Gloucestershire floods: Longford concerns over new homes
- 18 February 2014
- From the section Gloucestershire
People living in a flooded village in Gloucestershire have raised concerns about plans to build 570 new houses on a nearby waterlogged field.
Residents in Longford, near the River Severn, raised the issue with Prime Minister David Cameron during his visit to the area on Monday.
Longford has flooded frequently in the past decade and villagers say they feel "helpless and cynical" about the plans.
Tewkesbury Borough Council said the field was a low risk for flooding.
The village has been subjected to a flood alert and a flood warning over the past few weeks.
Mr Cameron visited Longford, and other villages in the area, to meet those affected by the recent flooding.
He said: "We have a planning system where the authorities have to make the decisions.
"And what we've seen at the moment is the lowest level of building on flood plains that we've had for many years.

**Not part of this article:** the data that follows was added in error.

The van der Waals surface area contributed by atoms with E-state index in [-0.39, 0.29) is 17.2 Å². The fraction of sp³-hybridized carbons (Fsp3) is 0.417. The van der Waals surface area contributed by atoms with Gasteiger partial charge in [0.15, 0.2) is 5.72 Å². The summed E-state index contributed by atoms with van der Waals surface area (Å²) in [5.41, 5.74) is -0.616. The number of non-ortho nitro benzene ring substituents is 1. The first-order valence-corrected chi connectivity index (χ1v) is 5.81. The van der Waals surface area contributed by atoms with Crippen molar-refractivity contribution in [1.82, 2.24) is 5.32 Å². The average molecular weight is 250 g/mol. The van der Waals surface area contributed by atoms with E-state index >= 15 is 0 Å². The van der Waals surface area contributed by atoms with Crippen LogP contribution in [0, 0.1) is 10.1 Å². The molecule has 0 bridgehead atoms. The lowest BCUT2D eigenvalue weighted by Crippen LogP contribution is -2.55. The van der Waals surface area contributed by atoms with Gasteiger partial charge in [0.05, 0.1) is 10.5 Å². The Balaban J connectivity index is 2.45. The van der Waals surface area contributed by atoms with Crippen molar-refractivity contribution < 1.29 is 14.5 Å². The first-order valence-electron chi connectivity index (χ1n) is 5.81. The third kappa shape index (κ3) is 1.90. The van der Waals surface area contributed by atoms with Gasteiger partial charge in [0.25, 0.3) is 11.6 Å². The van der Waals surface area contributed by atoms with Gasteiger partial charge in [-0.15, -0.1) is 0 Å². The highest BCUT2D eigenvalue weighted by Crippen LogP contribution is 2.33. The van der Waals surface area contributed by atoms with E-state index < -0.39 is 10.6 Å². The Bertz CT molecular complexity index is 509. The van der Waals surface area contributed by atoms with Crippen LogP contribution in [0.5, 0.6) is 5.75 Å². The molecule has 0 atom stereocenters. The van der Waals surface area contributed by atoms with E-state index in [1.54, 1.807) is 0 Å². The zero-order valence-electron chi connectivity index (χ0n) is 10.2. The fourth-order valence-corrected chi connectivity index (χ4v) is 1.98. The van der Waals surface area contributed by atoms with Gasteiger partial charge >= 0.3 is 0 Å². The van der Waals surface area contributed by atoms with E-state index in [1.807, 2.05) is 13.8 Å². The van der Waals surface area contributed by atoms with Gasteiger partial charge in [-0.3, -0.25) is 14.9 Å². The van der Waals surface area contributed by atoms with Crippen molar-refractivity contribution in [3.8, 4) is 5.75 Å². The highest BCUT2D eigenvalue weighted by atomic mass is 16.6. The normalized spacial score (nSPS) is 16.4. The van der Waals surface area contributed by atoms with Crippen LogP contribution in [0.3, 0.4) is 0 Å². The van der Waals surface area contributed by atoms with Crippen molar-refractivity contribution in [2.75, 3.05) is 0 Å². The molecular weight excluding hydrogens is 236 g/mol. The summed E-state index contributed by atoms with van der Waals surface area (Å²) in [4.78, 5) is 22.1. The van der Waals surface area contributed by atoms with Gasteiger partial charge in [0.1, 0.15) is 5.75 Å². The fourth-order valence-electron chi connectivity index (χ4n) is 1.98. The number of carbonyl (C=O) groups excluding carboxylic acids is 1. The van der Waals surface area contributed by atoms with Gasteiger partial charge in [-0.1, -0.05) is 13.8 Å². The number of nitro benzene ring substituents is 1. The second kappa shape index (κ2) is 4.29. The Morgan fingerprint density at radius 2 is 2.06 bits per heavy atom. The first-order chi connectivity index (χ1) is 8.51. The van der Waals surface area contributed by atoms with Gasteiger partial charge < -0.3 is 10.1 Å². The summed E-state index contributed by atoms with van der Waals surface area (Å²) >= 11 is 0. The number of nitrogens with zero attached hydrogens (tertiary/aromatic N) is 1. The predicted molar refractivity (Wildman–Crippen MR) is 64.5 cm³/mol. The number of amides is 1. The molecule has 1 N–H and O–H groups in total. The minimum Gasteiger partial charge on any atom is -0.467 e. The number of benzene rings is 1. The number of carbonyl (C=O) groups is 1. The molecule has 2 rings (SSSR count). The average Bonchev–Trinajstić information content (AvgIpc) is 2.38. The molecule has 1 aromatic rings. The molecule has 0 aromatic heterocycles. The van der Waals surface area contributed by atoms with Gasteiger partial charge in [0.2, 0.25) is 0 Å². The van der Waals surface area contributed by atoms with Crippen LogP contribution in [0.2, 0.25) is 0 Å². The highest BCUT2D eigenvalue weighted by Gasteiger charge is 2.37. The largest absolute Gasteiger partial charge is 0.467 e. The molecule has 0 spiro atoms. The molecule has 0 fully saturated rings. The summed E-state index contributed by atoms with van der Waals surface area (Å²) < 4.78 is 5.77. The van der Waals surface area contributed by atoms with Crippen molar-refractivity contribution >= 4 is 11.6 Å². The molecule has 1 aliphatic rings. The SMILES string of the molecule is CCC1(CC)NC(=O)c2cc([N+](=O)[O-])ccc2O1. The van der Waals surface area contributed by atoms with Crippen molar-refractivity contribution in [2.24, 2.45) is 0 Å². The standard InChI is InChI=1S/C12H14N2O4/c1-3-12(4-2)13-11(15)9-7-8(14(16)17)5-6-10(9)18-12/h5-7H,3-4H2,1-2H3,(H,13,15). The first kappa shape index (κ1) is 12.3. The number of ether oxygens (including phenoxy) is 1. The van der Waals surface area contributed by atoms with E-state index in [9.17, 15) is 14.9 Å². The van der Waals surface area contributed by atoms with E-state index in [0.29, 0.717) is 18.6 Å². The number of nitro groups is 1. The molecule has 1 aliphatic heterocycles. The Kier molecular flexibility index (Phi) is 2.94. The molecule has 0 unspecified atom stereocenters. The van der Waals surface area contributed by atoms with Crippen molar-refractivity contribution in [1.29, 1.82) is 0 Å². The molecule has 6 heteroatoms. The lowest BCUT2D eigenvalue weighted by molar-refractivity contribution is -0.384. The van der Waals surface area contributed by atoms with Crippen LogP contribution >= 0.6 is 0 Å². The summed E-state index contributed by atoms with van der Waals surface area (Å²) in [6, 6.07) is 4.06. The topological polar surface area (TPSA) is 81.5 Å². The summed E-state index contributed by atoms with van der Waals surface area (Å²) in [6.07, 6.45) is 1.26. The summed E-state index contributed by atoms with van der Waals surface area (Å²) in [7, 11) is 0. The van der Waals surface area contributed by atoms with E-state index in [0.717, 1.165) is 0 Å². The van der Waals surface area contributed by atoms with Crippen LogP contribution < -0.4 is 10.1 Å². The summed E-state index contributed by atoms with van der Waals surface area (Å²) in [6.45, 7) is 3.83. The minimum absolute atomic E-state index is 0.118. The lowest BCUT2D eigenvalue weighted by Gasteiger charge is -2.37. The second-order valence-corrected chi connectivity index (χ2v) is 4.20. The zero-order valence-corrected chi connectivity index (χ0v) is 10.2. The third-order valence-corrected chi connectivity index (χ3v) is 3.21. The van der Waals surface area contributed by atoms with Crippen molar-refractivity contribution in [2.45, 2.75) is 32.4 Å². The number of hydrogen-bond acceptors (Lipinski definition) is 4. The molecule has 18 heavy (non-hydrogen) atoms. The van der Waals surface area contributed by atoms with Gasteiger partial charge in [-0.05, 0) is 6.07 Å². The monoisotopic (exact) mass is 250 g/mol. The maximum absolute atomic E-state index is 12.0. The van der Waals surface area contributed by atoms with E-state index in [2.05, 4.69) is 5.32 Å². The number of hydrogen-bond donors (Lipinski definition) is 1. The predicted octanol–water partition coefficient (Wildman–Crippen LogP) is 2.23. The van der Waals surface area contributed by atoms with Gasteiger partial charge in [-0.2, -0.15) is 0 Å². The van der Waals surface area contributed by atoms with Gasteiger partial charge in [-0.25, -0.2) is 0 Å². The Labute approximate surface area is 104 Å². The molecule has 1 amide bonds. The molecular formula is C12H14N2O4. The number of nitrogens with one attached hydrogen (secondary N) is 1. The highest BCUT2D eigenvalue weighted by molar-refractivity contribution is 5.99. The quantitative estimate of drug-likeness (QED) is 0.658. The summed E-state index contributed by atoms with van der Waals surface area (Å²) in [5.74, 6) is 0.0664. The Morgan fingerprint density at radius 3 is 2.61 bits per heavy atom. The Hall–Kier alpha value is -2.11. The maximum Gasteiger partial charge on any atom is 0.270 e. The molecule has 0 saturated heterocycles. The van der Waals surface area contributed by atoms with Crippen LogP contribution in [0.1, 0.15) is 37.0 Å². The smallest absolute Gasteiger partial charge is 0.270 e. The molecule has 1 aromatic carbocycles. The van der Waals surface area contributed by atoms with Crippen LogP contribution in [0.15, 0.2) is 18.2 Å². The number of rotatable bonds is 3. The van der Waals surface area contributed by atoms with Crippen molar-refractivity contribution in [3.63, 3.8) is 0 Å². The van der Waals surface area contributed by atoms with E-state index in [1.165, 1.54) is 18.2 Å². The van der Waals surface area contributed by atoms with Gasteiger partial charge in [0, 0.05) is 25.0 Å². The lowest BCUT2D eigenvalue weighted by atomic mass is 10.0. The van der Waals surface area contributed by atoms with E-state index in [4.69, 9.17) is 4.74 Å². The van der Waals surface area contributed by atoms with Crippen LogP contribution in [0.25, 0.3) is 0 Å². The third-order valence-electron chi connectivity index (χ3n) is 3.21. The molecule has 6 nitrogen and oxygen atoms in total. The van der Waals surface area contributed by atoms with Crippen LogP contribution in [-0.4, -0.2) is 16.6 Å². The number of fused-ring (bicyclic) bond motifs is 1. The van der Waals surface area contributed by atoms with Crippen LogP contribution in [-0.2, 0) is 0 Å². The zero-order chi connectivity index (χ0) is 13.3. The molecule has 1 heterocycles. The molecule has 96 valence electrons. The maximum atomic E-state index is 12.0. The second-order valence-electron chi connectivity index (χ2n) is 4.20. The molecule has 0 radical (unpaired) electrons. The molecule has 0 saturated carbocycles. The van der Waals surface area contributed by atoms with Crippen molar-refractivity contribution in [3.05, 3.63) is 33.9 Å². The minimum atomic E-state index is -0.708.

"People should be clear, the national planning policy framework does not support building where there is a high likelihood of flooding."
'Largest flood plain'
Dave Witts, from the Severn and Avon Valley Combined Flood Group, said the problem was the "same with the previous government as well as this government".
He said: "They shouldn't be built anywhere near a flood plain. The system is a risk-based approach. Who takes the risk? We do.
"You cannot have a standard policy for building throughout the whole country. We are the largest flood plain in the country so therefore the rules here should be different to somewhere else that doesn't flood."
Tewkesbury Borough Council said planning permission to build the 570 houses was "originally granted on appeal in 2008".
A council spokeswoman said: "The Secretary of State agreed with the evidence which showed that the proposed housing was within Flood Zone 1, which is the area of least risk of flooding.
"On that basis, the proposals complied with national and local planning policies in force at the time."
"The evidence has been reviewed since that time and the site of the proposed housing is still shown to be within the area at least risk of flooding."
She said the planning permission had been "subject to conditions" which "required sustainable drainage systems" were included to "limit the run-off water" and not "increase flood risk elsewhere".